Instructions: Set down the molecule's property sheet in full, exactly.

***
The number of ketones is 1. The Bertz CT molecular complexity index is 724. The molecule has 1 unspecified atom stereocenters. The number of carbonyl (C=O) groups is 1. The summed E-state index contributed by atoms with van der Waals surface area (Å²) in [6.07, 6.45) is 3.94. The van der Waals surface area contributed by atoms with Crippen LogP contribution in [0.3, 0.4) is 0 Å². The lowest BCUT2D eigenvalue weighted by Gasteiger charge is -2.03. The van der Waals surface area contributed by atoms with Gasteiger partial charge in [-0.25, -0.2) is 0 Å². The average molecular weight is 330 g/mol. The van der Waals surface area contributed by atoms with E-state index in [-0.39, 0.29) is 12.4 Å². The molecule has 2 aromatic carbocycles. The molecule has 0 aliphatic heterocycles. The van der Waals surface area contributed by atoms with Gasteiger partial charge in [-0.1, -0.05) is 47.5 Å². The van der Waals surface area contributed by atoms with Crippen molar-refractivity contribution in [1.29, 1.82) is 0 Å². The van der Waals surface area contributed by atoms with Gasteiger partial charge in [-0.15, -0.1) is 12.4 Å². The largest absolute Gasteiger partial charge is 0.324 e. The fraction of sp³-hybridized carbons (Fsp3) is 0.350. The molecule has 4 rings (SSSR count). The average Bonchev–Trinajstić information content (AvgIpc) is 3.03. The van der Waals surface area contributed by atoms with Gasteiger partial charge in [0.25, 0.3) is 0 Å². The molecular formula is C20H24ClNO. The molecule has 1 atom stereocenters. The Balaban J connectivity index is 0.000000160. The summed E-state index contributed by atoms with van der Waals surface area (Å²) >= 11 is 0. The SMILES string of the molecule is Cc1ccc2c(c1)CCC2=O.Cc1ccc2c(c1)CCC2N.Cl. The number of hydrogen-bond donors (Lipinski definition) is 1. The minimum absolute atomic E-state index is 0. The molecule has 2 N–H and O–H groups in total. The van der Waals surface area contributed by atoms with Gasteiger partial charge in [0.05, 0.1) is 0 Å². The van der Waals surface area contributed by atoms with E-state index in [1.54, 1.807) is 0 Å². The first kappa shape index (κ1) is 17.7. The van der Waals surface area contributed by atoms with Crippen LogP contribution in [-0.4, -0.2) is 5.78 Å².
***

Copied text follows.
The number of ketones is 1. The Bertz CT molecular complexity index is 724. The molecule has 1 unspecified atom stereocenters. The number of carbonyl (C=O) groups is 1. The summed E-state index contributed by atoms with van der Waals surface area (Å²) in [6.07, 6.45) is 3.94. The van der Waals surface area contributed by atoms with Crippen LogP contribution in [0.3, 0.4) is 0 Å². The lowest BCUT2D eigenvalue weighted by Gasteiger charge is -2.03. The van der Waals surface area contributed by atoms with Gasteiger partial charge in [-0.25, -0.2) is 0 Å². The average molecular weight is 330 g/mol. The van der Waals surface area contributed by atoms with E-state index in [-0.39, 0.29) is 12.4 Å². The molecule has 2 aromatic carbocycles. The molecule has 0 aliphatic heterocycles. The van der Waals surface area contributed by atoms with Gasteiger partial charge in [-0.1, -0.05) is 47.5 Å². The van der Waals surface area contributed by atoms with Crippen molar-refractivity contribution in [1.29, 1.82) is 0 Å². The van der Waals surface area contributed by atoms with Gasteiger partial charge in [-0.15, -0.1) is 12.4 Å². The largest absolute Gasteiger partial charge is 0.324 e. The fraction of sp³-hybridized carbons (Fsp3) is 0.350. The molecule has 4 rings (SSSR count). The average Bonchev–Trinajstić information content (AvgIpc) is 3.03. The van der Waals surface area contributed by atoms with Gasteiger partial charge in [0.25, 0.3) is 0 Å². The molecular formula is C20H24ClNO. The molecule has 1 atom stereocenters. The Balaban J connectivity index is 0.000000160. The summed E-state index contributed by atoms with van der Waals surface area (Å²) >= 11 is 0. The SMILES string of the molecule is Cc1ccc2c(c1)CCC2=O.Cc1ccc2c(c1)CCC2N.Cl. The number of hydrogen-bond donors (Lipinski definition) is 1. The minimum absolute atomic E-state index is 0. The molecule has 2 N–H and O–H groups in total. The van der Waals surface area contributed by atoms with Gasteiger partial charge in [0.05, 0.1) is 0 Å². The van der Waals surface area contributed by atoms with E-state index in [1.54, 1.807) is 0 Å². The first kappa shape index (κ1) is 17.7. The van der Waals surface area contributed by atoms with Crippen LogP contribution in [-0.4, -0.2) is 5.78 Å².